Wednesday, August 15, 2012

Using Poetic Forms, Part 1

To begin with, how do you decide to write a formal poem, as opposed to free verse? (By a formal poem, I mean a fixed form such as a sonnet, sestina, ghazal, tanka, etc.) Maybe you just read a poem in a particular form, and you feel you’d like to try it out. Or there’s a form you’ve always wanted to try, and suddenly you feel like you’ve got the chops to actually write it. Sometimes there’s a form kicking around in your mind, the way a song gets stuck in your head. It’s just there, waiting to be put in the game, like a player nervously pacing around the dugout. (OK, I know I’m mixing metaphors here.)

If it’s the case that a form is already eager to be part of your poetry, then maybe your next idea for a poem wants to go in that form, even if the form hasn’t yet been introduced to the story or idea or feeling that is hoping to be your next poem. Once the two knock into one another, the form and the idea for the poem, that collision can activate both, like particles in a linear accelerator.

The alternative to writing in a fixed form is to write in free verse, although some say free verse is also a form. The advantage to free verse is that the language is liberated so it can find its own rhythms, line-lengths, and endings, so that it’s not saddled with any structure. Structure can sometimes reign in emotion or ideas, because the constraints of the form limit spontaneity and flow.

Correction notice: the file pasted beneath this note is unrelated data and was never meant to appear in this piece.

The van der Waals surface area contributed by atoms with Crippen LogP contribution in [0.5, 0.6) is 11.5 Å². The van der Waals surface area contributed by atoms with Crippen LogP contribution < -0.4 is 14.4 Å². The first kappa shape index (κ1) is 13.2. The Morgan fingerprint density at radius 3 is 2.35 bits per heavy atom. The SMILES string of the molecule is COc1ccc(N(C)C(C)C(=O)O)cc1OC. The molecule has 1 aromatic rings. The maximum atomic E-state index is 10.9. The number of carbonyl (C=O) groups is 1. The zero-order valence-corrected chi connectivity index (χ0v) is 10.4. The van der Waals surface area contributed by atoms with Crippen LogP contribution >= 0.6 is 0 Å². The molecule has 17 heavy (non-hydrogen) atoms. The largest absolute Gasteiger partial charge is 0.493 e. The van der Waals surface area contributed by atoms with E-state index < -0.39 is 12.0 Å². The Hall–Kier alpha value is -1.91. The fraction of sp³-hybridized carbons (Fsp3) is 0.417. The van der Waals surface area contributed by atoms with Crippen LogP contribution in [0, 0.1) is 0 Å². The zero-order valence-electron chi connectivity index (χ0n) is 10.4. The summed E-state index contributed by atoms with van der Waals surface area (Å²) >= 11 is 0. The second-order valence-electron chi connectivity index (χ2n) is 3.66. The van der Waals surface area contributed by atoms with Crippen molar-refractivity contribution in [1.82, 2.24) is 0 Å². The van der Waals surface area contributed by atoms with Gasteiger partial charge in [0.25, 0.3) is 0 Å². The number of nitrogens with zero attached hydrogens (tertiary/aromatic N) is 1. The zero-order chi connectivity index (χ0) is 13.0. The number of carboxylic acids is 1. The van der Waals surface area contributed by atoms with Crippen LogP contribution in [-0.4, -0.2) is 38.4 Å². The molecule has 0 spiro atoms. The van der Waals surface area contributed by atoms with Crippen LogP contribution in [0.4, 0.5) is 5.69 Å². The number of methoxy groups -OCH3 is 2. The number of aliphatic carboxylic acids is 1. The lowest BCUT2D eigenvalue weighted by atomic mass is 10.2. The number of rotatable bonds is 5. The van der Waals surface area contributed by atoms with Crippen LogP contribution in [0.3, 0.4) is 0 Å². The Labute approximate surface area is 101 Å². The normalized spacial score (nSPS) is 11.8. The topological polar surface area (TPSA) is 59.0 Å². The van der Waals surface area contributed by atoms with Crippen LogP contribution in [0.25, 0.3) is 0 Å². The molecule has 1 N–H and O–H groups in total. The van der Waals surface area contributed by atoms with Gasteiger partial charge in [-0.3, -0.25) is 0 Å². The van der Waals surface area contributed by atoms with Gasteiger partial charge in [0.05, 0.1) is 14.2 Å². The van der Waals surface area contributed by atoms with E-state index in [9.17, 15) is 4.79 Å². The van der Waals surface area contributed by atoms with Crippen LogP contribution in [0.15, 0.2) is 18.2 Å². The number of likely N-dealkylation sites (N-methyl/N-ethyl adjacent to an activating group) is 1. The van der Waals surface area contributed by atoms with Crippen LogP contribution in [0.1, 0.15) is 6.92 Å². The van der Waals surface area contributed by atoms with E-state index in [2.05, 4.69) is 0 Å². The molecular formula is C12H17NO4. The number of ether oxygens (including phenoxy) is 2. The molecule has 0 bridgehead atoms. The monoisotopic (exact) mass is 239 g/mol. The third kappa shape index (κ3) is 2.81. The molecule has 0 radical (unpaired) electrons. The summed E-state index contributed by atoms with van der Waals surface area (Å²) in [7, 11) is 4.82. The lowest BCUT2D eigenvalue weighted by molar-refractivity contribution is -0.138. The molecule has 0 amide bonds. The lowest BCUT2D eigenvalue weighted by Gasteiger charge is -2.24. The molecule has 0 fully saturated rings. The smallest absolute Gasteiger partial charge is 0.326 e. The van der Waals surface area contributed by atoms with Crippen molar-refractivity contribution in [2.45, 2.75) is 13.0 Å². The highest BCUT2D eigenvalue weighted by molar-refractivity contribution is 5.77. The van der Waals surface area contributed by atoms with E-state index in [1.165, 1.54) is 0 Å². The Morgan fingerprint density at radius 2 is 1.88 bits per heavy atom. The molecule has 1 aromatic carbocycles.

But sometimes form is exactly what you need to give shape to the feeling or idea in your mind. The form becomes a perfect container to hold what’s teasing your mind. It’s as if the Jello mixture of your poetic idea needs a mold to give it shape, color, and flavor, or it will just melt away. (Now we’re really deep into mixed metaphor, once we’re into chilled desserts!)

In my experience, it’s really an either/or situation. Either a poetic form is tugging at my coat, asking to be noticed, or it’s not. If it’s not, I go with free verse. If it is, then I have to wait for the right idea for that form. But more often than not, the idea and the form arrive almost at the same time, like two different connecting flights that both funnel passengers to the same plane.

In the blogs that follow, I will not provide an exhaustive catalogue of all the possible poetic forms. I'll just touch on a few that resonate deeply with me.

Other recent posts on writing topics:
Using Poetic Forms, Part 1: Introduction; Part 2: The Sonnet; Part 3, The Sestina;  Part 4, The Ghazal; Part 5, The Tanka; Part 6, The Villanelle

Zack's most recent book of poetry, Irreverent Litanies

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